collection, which can provide more than one way to find an item, i.e. multiple keys, a truck by tag,Feb 19, 2007 at 1:32 PM
odujosh wrote:I think your all being silly. SQL Express is free. Why reinvent the wheel? SQL Server team is a group of developers whose whole job is to make a database product the best they can. Why would anyone as a single developer waste their time doing something that in the end would be suboptimal.
Key issue besides the 1000 foot view making hash table idea look silly:
If you do any type of sorting or more likely changing sort per user input during process guess whats going to happen anyway. Yep that's right a linear path. Hard to sort without touching each item at some point.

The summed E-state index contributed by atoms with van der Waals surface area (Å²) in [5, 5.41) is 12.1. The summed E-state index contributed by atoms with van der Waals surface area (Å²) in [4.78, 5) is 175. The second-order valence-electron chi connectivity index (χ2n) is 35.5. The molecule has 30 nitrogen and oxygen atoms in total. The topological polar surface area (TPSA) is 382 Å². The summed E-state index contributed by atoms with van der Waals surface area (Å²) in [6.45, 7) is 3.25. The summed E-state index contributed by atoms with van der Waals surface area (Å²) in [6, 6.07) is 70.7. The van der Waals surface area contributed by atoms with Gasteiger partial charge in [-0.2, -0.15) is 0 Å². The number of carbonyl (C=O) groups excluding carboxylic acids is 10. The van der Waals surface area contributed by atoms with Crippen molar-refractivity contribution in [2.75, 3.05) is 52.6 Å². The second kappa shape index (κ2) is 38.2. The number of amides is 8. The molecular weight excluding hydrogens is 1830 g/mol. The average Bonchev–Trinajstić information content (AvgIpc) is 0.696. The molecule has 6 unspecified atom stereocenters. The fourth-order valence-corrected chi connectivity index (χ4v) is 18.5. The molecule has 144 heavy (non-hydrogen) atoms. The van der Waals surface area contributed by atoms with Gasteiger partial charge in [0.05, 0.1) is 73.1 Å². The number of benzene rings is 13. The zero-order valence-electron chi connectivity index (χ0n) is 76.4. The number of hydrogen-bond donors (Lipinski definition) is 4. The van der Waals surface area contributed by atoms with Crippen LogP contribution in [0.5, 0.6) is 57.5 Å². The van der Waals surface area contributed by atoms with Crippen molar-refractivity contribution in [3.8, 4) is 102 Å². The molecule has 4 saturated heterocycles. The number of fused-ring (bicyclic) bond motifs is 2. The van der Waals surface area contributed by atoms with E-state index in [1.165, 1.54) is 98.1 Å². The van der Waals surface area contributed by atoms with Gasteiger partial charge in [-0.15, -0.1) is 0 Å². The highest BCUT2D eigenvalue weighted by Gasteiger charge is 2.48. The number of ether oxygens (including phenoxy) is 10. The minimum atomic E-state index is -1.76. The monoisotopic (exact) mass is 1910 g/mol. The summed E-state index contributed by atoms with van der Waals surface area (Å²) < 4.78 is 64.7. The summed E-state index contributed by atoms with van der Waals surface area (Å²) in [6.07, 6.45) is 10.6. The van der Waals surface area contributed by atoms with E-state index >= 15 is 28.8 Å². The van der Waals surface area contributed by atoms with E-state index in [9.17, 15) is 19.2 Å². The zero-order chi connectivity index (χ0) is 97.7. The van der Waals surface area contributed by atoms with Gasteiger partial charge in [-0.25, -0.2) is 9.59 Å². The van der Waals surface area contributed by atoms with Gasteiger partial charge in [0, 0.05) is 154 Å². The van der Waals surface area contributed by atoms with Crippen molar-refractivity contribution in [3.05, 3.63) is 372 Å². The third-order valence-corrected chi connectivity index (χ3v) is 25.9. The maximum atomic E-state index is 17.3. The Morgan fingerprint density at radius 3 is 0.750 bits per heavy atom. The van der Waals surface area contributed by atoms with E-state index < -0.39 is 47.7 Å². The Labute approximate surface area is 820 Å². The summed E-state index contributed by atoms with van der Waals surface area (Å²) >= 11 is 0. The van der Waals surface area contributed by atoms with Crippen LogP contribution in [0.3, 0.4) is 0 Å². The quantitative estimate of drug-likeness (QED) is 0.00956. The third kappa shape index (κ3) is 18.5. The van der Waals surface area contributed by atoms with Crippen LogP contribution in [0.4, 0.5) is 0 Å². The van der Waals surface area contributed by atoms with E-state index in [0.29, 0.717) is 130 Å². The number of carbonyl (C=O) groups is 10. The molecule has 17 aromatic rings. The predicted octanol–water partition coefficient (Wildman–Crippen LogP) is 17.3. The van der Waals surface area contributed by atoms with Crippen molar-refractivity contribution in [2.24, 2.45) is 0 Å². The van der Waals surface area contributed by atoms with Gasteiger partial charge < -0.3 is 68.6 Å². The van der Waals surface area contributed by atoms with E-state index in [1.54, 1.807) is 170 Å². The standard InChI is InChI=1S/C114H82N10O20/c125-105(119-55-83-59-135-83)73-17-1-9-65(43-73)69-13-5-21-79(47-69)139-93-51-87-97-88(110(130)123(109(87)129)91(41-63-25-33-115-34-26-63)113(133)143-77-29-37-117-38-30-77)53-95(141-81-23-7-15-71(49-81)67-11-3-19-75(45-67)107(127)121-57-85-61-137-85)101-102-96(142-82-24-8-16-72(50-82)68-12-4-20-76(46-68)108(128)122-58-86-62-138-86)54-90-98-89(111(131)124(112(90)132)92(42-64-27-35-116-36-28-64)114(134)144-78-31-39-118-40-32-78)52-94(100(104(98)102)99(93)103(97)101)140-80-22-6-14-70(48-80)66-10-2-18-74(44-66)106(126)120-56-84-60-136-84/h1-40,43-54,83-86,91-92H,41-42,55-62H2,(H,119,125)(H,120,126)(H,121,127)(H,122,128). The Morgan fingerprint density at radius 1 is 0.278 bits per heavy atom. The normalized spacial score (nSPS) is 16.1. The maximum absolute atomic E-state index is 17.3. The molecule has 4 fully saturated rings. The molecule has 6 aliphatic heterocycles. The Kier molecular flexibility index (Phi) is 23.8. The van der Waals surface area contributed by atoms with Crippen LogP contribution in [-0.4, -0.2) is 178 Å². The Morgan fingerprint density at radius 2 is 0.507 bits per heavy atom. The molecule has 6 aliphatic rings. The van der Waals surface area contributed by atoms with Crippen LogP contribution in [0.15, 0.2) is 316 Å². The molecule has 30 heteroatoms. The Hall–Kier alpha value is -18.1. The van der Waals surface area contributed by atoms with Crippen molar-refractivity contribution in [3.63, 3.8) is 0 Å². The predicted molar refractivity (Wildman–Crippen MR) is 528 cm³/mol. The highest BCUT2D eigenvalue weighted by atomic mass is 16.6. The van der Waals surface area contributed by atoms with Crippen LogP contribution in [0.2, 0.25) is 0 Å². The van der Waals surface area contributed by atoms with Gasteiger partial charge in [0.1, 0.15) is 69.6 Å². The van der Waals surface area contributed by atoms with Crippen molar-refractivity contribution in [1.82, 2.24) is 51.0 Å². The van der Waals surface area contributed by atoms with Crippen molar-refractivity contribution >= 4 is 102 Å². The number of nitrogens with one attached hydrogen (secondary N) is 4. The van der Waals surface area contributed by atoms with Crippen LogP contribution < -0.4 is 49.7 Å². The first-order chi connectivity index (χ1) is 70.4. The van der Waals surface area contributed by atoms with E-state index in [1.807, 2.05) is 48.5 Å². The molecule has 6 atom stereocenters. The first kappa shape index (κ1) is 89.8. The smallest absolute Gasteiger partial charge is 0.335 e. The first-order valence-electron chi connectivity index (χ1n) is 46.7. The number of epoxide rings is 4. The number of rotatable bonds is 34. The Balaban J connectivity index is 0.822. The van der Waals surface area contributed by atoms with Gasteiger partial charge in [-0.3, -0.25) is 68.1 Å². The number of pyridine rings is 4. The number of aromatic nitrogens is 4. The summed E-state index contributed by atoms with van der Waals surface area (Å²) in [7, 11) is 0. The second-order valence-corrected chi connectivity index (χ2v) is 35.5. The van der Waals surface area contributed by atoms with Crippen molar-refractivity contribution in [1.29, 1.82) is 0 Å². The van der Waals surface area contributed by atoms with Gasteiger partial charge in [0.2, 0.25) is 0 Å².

Not saying little guru's approach is not admirable. Its just silly to think you can do it faster than SQL given average programmers priorities and some type of deadline looming.
What's silly is to dismiss an approach without thinking about where and when it might be applicable. Also, if you read the original post, it seems to be more about searching than sorting.
I used this approach in an N-Tier database linked application. Why? Speed. Loading everything into memory and allowing multiple searches on the client tier was much faster that returning to the database every time. Yes, an SQL query would optimise to be better, but the transport of the data across a network link would be slower. This was the second pass of this feature to optimise a system bottleneck identified by our customer - which originally used database queries.
Additionally, it's quicker to create three or four dictionaries than to install, design and query a SQL Express database when you've got a deadline.